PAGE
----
The connection between cultural tourism and VFR tourism from immigrant hosts’ perspectives
Cultural tourism study flourished after World War II (Richards, 2018) and Visiting friends and relatives (VFR) tourism drew considerable attention in academia since 1990 (Yousuf & Baker, 2015). The former involves both physical aspects (e.g. heritage sites, monuments and so on) and social aspects (e.g. the way of life of people) of the destination’s culture. Here, the motivation for tourists is the culture or the elements of culture (Cohen, 1972) where the tourists may explore the heritage sites (Ashworth & Turnbridge, 1990) or specific attractions (Richards, 1996). The physical and social elements of a destination’s culture not only provide motivation (Hughes, 200) and activity sources (Petroman et al., 2013) or both (McKercher & du Cros, 2003) to tourists, but also help to add meanings to those cultural elements (Richards, 2018). On the other hand, VFR tourism is about the shared experiences of visitors and residents who have a prior relationship (Griffin, 2013). Though travelers’ primary motivation may be to meet their friends or relatives, experiencing the host community culture would be another motivation for them (Silberberg, 1995). Here cultural tourism is largely defined as experiencing the way of life of a destination. The first group of participants in the study of VFR tourism are the immigrants who left their land of birth to a new destination and became residents. Other participants, the visitors, are the friends or relatives of the immigrants who may or may not be from the immigrants’ former country and thus term visiting friends and relatives tourism is about experiences between visitors and residents who have a prior relationship.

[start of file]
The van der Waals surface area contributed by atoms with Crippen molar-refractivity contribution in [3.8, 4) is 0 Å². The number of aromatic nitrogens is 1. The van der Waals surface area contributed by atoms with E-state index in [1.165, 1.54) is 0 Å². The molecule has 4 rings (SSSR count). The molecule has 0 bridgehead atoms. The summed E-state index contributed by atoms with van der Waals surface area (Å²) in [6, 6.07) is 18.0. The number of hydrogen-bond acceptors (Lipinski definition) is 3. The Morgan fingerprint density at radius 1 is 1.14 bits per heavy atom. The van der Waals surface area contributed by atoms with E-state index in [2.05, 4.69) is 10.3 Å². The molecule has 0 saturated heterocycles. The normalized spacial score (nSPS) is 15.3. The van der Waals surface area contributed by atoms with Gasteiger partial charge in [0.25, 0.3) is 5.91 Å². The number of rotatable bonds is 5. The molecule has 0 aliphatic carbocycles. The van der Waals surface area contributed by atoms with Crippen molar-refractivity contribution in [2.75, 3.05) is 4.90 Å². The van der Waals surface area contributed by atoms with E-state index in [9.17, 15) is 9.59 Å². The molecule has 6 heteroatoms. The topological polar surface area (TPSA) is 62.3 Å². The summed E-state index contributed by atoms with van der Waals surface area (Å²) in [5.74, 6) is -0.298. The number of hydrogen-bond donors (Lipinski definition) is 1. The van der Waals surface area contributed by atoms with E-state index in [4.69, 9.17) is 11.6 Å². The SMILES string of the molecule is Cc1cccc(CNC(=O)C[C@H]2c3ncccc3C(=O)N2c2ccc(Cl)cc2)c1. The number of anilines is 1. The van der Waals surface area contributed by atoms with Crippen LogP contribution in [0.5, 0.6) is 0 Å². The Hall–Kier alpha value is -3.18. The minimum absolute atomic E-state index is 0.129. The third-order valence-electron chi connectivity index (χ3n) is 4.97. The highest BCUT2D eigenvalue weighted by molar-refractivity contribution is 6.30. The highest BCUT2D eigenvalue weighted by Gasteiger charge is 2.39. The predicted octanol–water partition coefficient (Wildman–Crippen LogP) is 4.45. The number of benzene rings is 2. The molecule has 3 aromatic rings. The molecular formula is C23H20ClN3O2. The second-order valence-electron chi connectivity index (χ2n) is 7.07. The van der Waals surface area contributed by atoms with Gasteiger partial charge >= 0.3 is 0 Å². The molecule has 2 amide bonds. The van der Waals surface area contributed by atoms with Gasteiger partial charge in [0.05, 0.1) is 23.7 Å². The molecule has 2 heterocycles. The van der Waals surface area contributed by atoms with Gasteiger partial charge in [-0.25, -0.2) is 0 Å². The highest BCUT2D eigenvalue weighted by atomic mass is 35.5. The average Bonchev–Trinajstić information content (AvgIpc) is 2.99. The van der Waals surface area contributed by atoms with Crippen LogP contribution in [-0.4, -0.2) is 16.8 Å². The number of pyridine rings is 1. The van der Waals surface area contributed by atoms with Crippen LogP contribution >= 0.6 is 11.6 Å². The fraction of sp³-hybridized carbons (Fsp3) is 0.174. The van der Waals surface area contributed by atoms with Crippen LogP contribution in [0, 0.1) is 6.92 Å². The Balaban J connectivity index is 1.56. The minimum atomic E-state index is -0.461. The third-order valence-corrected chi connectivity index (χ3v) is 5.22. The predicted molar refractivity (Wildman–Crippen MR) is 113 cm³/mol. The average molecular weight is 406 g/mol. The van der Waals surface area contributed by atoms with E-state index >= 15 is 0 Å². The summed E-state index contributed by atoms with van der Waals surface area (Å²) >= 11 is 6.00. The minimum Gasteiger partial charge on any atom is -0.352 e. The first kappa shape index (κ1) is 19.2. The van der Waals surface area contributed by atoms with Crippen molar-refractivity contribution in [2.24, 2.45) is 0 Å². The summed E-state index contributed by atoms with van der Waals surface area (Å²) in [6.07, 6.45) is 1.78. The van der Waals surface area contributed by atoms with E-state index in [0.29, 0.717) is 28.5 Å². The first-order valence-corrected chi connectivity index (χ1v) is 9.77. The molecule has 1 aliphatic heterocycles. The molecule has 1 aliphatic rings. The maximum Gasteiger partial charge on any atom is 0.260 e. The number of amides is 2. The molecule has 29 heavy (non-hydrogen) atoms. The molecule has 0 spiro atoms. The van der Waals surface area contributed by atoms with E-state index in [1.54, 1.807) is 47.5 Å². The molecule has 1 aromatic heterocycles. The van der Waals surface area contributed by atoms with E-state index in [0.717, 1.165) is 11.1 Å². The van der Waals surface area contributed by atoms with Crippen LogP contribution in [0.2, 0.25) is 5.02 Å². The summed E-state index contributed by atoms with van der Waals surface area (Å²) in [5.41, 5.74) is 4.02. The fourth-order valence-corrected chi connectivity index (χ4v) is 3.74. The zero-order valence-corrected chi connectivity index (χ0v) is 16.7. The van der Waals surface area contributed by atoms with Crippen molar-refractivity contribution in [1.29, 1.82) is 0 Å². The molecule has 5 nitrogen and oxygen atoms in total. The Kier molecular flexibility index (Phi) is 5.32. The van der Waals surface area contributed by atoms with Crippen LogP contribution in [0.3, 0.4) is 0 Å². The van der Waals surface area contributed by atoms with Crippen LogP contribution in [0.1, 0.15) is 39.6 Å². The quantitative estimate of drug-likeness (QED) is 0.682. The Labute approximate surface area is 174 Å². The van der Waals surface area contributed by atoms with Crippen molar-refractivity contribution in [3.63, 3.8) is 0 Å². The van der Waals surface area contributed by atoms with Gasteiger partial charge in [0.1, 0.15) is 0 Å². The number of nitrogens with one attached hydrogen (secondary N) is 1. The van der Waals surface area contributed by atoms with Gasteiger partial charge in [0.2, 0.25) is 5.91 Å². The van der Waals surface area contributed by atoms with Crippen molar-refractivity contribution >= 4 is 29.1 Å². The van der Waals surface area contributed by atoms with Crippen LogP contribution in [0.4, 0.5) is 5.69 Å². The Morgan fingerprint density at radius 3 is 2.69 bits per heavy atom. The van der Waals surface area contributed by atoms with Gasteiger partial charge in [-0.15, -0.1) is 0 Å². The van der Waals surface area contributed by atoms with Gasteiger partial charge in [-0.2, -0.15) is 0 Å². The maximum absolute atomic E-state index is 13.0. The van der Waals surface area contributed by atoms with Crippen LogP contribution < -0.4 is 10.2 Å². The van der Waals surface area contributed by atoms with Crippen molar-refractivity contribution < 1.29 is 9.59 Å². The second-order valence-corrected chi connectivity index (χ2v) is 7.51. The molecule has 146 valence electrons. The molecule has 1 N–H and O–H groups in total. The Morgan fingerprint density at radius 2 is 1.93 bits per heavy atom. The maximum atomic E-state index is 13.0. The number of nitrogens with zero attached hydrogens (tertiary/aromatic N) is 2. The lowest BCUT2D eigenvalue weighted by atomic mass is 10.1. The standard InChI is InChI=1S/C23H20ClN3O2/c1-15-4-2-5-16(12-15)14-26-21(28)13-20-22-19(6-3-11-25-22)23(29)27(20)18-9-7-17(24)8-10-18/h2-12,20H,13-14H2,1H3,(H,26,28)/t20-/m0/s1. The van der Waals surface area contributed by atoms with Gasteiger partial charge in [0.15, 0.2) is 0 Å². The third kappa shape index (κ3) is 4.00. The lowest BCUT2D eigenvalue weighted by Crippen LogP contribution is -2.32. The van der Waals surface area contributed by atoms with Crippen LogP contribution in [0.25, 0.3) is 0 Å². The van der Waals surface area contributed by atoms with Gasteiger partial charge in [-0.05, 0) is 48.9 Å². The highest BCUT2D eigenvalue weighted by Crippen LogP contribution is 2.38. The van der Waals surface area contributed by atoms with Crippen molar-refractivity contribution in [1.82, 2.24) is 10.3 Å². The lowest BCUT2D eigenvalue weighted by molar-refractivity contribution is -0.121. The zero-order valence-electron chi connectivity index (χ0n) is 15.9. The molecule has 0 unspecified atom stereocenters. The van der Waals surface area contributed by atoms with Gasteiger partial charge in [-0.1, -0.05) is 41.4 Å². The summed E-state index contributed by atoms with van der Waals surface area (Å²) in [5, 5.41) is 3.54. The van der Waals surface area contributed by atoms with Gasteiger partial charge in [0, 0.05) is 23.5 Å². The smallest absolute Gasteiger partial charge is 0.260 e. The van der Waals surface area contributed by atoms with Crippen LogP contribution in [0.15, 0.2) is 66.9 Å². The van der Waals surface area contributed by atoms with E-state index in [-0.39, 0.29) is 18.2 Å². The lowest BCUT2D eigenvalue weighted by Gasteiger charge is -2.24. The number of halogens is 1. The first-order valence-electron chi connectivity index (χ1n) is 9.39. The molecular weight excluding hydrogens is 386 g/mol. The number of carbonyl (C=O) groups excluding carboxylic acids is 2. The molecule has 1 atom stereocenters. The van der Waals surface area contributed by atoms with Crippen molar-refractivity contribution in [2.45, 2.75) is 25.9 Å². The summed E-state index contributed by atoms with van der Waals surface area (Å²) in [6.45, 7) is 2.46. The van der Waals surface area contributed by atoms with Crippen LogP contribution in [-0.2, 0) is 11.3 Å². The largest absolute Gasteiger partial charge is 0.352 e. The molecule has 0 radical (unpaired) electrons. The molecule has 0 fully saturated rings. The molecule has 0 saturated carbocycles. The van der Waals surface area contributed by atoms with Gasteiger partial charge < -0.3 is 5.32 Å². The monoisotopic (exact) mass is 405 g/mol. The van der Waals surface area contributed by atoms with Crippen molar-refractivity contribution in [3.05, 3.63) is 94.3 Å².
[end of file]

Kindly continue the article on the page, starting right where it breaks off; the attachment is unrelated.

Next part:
Literatures on VFR tourism have found a close relation with migration (Griffin, 2017) as immigrants tend to visit their former home communities and are also visited by their friends or relatives in the migrated places. During their visit to a place the visitors are generally exposed to different cultural attractions (e.g. festivals, events, sites and places of importance) by their hosts’ influence. However, the existing literatures have not considered the connection between VFR and Cultural tourism in the same frame. Therefore, the purpose of this qualitative study is to explore the connection between VFR and cultural tourism from the immigrant hosts’ perspectives of GTA, Ontario, Canada and how these hosts connect themselves and their visitors to the local culture through the interactions of different cultural elements. These interactions include all the elements that represent the way of life of local people which may range from visiting cultural attractions (e.g. sites, monuments and places), experiencing events, attending festivals, tasting foods and so on. In order to meet these objectives, Bangladeshi origin adult immigrants of Greater Toronto Area (GTA) who have hosting experiences will be considered as the population of interest. The study includes a single immigrant community to grasp the depth understanding of that culture and its connection with VFR tourism. Hence the depth understanding of a single culture would allow the researchers to replicate the method and compare it with other cultures.